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Homebuilder Confidence at 10-Year High
Housing Market Index Continues Upward Climb





The National Association of Home Builders' Housing Market Index increased one point to 62 in September, an indication that residential construction companies are optimistic about the current and near-term trends of the overall housing market.


Residential construction companies are confident about the current housing market and its prospects in the not-too-distant future.

So much so that the Housing Market Index of the National Association of Home Builders is now at its highest level in 10 years. The HMI increased by one point in September to a reading of 62.

"The HMI shows that single-family housing is making solid progress, " Tom Woods, NAHB chairman, said. "However, our members continue to tell us that they are concerned about the availability of lots and labor. "

Each HMI is derived from a monthly survey that the NAHB has been conducting for 30 years. Builders are asked to assess current single-family home sales and traffic of prospective buyers, along with sales expectations for the next six months.

The index measuring buyer traffic increased two points to 47, and the metric about current sales conditions rose one point to 67. Sales expectations in the next six months dropped from 70 to 68. But it had been at 70 for two straight months, and the last time it was that high was in 2005.

In regional three-month moving averages, the West and Midwest each rose one point to 64 and 59, respectively. The South gained one point to 64, while the Northeast fell one point to 46.

"NAHB is projecting about 1.1 million total housing starts this year, " David Crowe, chief economist for the housing organization, said. "Today's report is consistent with our forecast, and barring any unexpected jolts, we expect housing to keep moving forward at a steady, modest rate through the end of the year. "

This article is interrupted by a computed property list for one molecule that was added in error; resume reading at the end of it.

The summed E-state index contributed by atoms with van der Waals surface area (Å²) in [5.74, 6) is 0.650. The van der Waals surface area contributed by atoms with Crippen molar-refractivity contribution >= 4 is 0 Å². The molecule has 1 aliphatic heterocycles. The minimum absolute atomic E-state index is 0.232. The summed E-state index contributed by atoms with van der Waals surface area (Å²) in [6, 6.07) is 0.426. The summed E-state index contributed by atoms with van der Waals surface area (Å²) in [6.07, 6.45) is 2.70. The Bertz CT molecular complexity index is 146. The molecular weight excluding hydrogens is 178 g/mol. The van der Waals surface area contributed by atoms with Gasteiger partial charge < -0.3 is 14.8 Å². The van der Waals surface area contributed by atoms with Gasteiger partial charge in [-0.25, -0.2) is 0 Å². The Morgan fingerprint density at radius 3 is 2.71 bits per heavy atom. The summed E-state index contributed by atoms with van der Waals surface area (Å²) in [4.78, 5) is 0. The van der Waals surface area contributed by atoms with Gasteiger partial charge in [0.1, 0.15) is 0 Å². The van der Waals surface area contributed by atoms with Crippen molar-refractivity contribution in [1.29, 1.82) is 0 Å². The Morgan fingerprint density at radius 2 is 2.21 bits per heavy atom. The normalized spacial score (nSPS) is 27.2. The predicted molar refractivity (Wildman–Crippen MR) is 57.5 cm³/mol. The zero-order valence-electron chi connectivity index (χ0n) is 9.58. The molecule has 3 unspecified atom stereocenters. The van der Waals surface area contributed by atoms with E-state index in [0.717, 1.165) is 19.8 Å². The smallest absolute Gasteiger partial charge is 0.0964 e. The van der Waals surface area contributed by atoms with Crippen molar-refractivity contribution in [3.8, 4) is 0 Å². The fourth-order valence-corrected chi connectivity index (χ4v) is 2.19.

Scores for each component are then used to calculate a seasonally adjusted index. Any number over 50 indicates that more builders view conditions as good than poor.

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Construction Industry Job-Loss Trend Escalates The number of major metropolitan areas in the nation losing construction workers is steadily rising, the Associated General Contractors of America reports.

For the year ending Aug. 31, 2015, employment in building trades declined in 153 metro regions, almost equal to the 163 areas that gained construction jobs.

Uncertainty about federal funding for construction programs and shortages of qualified construction workers are the root causes of these widespread declines, the AGC said.

"The fact that fewer than half of metro areas added construction jobs at a time when there were gains in nearly three-fourths of the states suggests that contractors in many more metros would be hiring if they could find qualified workers, " Ken Simonson, chief economist for the AGC, said.

The largest job losses for the yearlong period were in Fort Worth-Arlington, Texas, which shed 6,000 jobs or 8 percent. Houston-The Woodlands-Sugar Land, Texas, lost 3,700 jobs, or 2 percent, while Bergen-Hudson-Passaic, N.J., saw a drop of 1,900 jobs, or 6 percent.

Denver-Aurora-Lakewood, Colo., added 10,400 jobs, or an increase of 11 percent, to top all gainers. Seattle-Bellevue-Everett, Wash., grew by 8,700 jobs, or 11 percent, while Anaheim-Santa Ana-Irvine, Calif., increased by 7,500 jobs, or 9 percent.

AGC officials note that Congress has failed to pass a long-term surface transportation bill, and the uncertainty over this issue is hurting demand for contractors who work on projects funded by the federal government.

"Depending on the type of work they perform, contractors either can't find enough work for their people, or can't hire enough workers for their projects, " Stephen E. Sandherr, chief executive officer for the AGC, said. "Congress can help boost construction employment by passing measures to invest in aging infrastructure and supporting new investments in career and technical education programs to train future workers. "

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Last Updated 07-17-17